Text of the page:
The tone of the broadcast is very heavy and repressive. As I sit scribbling down his words in my diary, a chill runs through my veins. Nothing like this has been heard before. It's clear we've entered a new stage.
The 7.00 pm news says that Kenrick Radix resigned two days ago and that a number of the organisers of today's demo 'and other people involved' have been detained. It's not clear if this includes Radix or not. So now people are not allowed to demonstrate in the tradition of the Revo and they're not allowed to conjecture about what's going on. The news makes no mention of the earlier statement by Leon Cornwall on behalf of the PRA and the omission leads to a feeling of unreality.
This can't be happening ...
Sunday 16th October
In between hospital visits I catch the midday news, which confirms that Radix is among those arrested. It's announced that an 'important statement' will be made this evening at 10.00 pm.
In the event, it's not 'til midnight, long after most Grenadians have gone to bed, that the statement by Hudson Austin on behalf of the PRA is broadcast. Austin confirms what I heard from the party member yesterday: that Maurice wanted power, that the problems had been hidden from the people for the sake of unity, that he is responsible for the current situation.
I sit alone in the dark and wonder if they really believe the people will swallow this line. All along people have been demanding to hear Maurice speak for himself and there's no sign of that being allowed to happen. They're not allowed to talk about what's going on in case they're arrested for spreading rumours and they're not allowed to demonstrate. They've gone from being in control to being controlled. And they're expected to just accept their new status? Surely, those who now are clearly the ones holding the reins of power must know that's not going to happen ...
Monday 17th October
Another demo was supposed to take place today but the rain is pouring down in sheets and people are keeping their heads down.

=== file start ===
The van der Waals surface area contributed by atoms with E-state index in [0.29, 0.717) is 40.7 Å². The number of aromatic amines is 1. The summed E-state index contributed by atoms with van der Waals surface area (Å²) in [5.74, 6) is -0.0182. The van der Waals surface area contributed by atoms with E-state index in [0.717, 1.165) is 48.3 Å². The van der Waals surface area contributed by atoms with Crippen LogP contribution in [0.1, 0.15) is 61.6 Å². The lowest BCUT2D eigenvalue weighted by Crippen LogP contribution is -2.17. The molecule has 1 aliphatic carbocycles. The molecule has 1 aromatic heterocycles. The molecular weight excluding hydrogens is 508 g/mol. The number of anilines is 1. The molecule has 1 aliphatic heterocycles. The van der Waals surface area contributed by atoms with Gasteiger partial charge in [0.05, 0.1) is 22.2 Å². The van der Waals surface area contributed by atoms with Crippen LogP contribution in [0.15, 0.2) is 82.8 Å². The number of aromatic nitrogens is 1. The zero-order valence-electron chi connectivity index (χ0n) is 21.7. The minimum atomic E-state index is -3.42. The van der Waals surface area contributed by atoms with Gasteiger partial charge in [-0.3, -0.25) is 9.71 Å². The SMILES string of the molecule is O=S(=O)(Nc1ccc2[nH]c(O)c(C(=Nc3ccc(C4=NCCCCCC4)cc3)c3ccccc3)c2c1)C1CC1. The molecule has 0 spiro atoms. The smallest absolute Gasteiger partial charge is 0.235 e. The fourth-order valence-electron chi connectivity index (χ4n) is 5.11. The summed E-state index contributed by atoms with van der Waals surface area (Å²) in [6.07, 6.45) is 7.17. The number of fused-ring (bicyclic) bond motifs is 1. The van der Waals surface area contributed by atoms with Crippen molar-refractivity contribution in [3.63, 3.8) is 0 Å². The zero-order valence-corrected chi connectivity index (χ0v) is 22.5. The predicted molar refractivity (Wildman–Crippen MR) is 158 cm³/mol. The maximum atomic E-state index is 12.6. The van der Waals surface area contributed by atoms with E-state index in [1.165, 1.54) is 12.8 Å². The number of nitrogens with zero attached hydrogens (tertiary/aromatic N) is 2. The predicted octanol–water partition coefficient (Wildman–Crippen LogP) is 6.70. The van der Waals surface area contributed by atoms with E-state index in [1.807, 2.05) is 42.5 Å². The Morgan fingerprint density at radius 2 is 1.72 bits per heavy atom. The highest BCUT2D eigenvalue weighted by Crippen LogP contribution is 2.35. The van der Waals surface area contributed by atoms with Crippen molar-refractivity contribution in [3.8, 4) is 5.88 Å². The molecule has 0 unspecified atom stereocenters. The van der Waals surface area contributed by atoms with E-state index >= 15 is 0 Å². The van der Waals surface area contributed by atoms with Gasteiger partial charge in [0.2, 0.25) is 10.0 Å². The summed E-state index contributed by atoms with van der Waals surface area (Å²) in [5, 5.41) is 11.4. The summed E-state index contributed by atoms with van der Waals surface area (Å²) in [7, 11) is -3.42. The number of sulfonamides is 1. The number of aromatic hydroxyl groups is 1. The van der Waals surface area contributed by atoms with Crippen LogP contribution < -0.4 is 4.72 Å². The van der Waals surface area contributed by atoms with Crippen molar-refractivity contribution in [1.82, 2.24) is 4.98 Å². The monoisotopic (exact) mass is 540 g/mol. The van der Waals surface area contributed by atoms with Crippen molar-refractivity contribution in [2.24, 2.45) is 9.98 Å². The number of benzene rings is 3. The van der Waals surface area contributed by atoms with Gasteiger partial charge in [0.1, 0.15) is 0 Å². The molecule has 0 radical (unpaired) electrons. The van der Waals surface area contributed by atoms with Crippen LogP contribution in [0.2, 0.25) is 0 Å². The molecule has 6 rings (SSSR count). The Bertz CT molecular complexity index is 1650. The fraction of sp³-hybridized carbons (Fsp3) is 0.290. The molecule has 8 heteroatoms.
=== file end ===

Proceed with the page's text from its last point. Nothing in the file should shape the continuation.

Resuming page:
Tuesday 18th October
H is discharged from hospital and I bring her home. Though she's still weak and far from well, it will be a relief not to have to make the twice daily trips into town. She has to be on a very restricted diet - no fats at all while her liver recovers - and that's going to stretch my powers of invention.
C tells me she attended a NACDA political education meeting today. A spokesperson from the Ministry of National Mobilisation was grilled by the co-op workers. The questions they ask demonstrates their clear grasp of the issues:
'Who has more power - the party or the people?'
'Who has more power - the party or the security forces?'
'What's the reason why we're not allowed to see Maurice?'
'How is it decided whether a person is a comrade or not? We've noticed that RFG has started referring to Kenrick as "Mr" Radix, while others are still referred to as "comrade".'
The spokesman let slip that Jacky Creft, the Minister for Education and Maurice's partner, is 'up there with Maurice'.
In a frantic attempt to claw back lost ground he says that she's only there because Maurice asked for her. This response is met with jeers of disbelief.
'So she's under house arrest too,' observes an astute co-op member.
'No one's under house arrest,' the hapless spokesman protests. 'Maurice is confined to his home for security reasons.'
'What's the difference?'
'There's a difference in law. Radix, on the other hand, is detained ...'
Weasel words and no one's taken in.
On the 7.00 pm news we're told that Errol George, Maurice's security officer, has made a statement implicating Maurice. Three hundred people demonstrated in St Andrews earlier today, marching to Pearls airport, the newreader tells us.
Then - bizarre and surreal - there's a business-as-usual statement about the economy. As though all this is just a blip and everything is going to be fine.
I go to bed that night filled with dread and unable to sleep.
But nobody knows at this point that the sun has set on the last day of the Grenadian Revo.